Washington State Ferries (WSF) has drafted a plan to cut ferry service beginning next June to make up for a $52 million shortfall that stems from the passage of Initiative 695 and the loss of revenue from the Motor Vehicle Excise Tax. The plan has been approved by the state Transportation Commission
and will be forwarded to full review by the state Legislature, which makes the final determination on ferry service levels.
The ferry system's loss in motor vehicle taxes is $52 million in fiscal years 2000 and 2001. The agency can tap $30 million in cash reserves, but the remaining $22 million must come from expenditure reductions. Paul Green
, director and CEO of WSF, has already announced plans to eliminate 92 management and support staff positions. The rest will come in ferry service reductions.
In terms of ferry service, those reductions follow these essential goals:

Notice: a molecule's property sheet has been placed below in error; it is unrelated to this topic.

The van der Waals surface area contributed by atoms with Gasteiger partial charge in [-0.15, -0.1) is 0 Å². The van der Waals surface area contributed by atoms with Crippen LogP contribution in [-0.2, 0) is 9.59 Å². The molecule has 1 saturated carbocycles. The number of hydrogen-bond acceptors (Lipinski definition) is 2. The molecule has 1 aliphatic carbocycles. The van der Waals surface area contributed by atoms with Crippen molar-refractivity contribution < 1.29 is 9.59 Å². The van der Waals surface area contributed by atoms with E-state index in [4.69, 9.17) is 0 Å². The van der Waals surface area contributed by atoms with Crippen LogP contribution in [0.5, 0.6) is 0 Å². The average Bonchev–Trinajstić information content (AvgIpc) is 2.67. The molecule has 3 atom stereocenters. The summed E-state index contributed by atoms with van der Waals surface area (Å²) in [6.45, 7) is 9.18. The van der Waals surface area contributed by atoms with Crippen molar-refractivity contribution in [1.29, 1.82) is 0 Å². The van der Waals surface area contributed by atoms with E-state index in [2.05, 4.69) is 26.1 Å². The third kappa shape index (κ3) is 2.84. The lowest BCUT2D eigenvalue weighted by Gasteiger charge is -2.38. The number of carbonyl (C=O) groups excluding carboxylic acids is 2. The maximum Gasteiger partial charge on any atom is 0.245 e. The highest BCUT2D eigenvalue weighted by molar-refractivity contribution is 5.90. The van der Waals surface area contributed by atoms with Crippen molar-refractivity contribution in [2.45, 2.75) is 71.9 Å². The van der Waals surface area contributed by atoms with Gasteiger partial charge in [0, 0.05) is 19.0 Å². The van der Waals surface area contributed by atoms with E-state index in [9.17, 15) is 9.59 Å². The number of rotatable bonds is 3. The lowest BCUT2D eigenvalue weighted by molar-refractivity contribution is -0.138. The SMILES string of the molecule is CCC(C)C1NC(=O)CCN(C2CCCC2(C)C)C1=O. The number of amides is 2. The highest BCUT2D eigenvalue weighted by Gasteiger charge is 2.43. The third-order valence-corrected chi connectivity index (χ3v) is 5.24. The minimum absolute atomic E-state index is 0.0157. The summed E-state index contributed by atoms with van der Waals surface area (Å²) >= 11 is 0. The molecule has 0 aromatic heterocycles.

· Weekday peak-hour vehicle and passenger capacity is maintained as much as possible. Instead, there are reductions in night and/or mid-day service.
· Passenger-only service, which is heavily subsidized, has been eliminated throughout the system.
· The summer tourist route capacity will be maintained where cost effective.
"We've tried to maintain the core weekday service as much as possible, with reductions coming in evening service and off-season recreational service," explains Ray Deardorf, WSF planning director.
The service-reduction plan means the following vessels will be removed from scheduled service: Hyak (once Yakima is back in service), Sealth, Evergreen State, Quinault, Hiyu, Chinook, Snohomish, Tyee, Skagit, and Kalama.